Here are the steps I used:
- I’m assuming the image was not white balanced. In the future, be sure to white balance the camera before taking images.
To white balance the image post-processing, I used Image->Color->Split Channels to get each color channel, drew a selection on the background, used Ctrl+Shift+E to transfer the same selection to the other two backgrounds, and used Ctrl+M to measure the mean intensity for each image. I then used Process->Math->Multiply such that all of the images had the same background intensity:
- The problem is then to get what is only red, however, after white balancing the droplets are now pink. Since white = red + green + blue, pink = red + blue, and yellow = red + green, then objects that are red->pink (i.e. contain both red and some blue) can be calculated as red channel - green channel. By subtracting the green channel from the red channel, we are removing any white, and yellow objects in the red channel, and keeping the red and pink objects.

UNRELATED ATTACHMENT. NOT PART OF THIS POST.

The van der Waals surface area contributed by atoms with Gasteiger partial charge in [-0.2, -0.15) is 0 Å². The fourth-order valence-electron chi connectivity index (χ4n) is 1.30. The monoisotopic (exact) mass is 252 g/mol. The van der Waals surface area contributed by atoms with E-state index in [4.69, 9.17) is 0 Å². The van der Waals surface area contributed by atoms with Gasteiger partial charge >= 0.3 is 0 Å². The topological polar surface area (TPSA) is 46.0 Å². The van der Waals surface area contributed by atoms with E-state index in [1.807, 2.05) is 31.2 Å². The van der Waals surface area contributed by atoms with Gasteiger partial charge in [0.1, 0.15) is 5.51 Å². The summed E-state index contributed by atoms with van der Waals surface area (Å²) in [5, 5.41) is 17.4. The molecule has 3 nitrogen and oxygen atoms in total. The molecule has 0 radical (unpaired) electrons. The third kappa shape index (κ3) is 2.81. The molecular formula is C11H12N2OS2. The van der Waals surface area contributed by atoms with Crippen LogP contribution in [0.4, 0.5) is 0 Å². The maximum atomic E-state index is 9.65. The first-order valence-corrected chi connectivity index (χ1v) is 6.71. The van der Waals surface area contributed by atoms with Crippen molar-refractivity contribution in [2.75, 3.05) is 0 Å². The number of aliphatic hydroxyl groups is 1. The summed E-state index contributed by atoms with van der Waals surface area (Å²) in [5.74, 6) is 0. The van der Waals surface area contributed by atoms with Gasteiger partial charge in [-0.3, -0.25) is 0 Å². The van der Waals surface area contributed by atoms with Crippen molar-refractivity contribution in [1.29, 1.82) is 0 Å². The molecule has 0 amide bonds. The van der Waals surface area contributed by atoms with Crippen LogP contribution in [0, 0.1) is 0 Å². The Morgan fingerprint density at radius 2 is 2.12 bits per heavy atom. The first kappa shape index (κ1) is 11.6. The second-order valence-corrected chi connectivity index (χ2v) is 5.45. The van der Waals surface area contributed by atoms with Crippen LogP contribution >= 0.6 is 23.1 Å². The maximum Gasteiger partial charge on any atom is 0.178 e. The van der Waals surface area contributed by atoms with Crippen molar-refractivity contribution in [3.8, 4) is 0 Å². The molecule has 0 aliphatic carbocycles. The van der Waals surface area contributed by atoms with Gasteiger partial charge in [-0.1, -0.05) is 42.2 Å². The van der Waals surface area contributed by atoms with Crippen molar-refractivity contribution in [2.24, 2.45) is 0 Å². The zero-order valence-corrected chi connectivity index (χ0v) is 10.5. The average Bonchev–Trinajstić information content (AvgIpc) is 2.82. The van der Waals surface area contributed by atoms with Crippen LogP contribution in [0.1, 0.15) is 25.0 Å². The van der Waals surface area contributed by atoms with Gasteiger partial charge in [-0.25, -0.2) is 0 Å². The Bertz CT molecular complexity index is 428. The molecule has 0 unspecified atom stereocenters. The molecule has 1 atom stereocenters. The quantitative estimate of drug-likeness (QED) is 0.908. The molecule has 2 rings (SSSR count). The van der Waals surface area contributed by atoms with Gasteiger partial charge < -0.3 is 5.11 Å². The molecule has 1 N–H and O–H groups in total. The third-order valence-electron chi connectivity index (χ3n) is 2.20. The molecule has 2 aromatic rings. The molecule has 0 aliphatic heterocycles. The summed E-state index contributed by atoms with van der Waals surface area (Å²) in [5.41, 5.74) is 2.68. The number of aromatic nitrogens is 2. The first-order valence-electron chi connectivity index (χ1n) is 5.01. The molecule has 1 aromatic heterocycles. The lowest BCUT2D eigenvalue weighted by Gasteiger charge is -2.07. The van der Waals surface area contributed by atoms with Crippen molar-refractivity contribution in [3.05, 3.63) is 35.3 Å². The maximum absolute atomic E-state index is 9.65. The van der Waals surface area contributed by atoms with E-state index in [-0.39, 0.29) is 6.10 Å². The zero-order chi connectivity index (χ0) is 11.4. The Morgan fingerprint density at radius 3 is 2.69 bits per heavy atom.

To subtract the green channel from the red channel, use Process->Image Calculator. This will create an 8-bit image with only red and pink objects:
The image looks pretty bizarre, however this is purely because it is a JPEG image, and JPEG is a lossy compression, where a lot of the original image information gets erased. By subtracting the green from the image, we’ve unmasked the blocks of JPEG compression. Images for analysis should always be saved as uncompressed Tiffs or bitmaps (preferably tiffs) since these will preserve all of the original image.
With the above 8-bit image, you should be able analyze it using you plugin of choice.